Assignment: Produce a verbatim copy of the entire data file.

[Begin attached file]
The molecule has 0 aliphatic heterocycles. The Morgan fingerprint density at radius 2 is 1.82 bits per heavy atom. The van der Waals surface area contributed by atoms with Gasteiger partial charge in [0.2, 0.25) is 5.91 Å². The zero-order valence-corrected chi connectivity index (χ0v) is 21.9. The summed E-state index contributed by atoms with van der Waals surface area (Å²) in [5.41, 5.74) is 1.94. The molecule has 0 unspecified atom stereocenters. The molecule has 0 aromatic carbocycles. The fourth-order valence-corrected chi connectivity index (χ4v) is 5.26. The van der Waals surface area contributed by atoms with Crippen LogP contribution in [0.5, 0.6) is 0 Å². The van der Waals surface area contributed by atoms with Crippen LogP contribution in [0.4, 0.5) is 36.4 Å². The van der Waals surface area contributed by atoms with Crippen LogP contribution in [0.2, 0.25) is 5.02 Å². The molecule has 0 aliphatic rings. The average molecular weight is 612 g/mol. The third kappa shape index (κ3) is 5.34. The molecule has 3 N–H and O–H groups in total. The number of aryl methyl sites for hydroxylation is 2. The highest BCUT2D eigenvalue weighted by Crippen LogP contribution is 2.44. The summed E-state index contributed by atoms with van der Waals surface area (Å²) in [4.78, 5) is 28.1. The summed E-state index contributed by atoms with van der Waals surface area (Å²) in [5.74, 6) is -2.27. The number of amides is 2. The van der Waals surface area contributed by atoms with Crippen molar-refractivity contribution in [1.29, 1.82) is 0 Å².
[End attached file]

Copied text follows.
The molecule has 0 aliphatic heterocycles. The Morgan fingerprint density at radius 2 is 1.82 bits per heavy atom. The van der Waals surface area contributed by atoms with Gasteiger partial charge in [0.2, 0.25) is 5.91 Å². The zero-order valence-corrected chi connectivity index (χ0v) is 21.9. The summed E-state index contributed by atoms with van der Waals surface area (Å²) in [5.41, 5.74) is 1.94. The molecule has 0 unspecified atom stereocenters. The molecule has 0 aromatic carbocycles. The fourth-order valence-corrected chi connectivity index (χ4v) is 5.26. The van der Waals surface area contributed by atoms with Crippen LogP contribution in [0.5, 0.6) is 0 Å². The van der Waals surface area contributed by atoms with Crippen LogP contribution in [0.4, 0.5) is 36.4 Å². The van der Waals surface area contributed by atoms with Crippen LogP contribution in [0.2, 0.25) is 5.02 Å². The molecule has 0 aliphatic rings. The average molecular weight is 612 g/mol. The third kappa shape index (κ3) is 5.34. The molecule has 3 N–H and O–H groups in total. The number of aryl methyl sites for hydroxylation is 2. The highest BCUT2D eigenvalue weighted by Crippen LogP contribution is 2.44. The summed E-state index contributed by atoms with van der Waals surface area (Å²) in [4.78, 5) is 28.1. The summed E-state index contributed by atoms with van der Waals surface area (Å²) in [5.74, 6) is -2.27. The number of amides is 2. The van der Waals surface area contributed by atoms with Crippen molar-refractivity contribution in [1.29, 1.82) is 0 Å².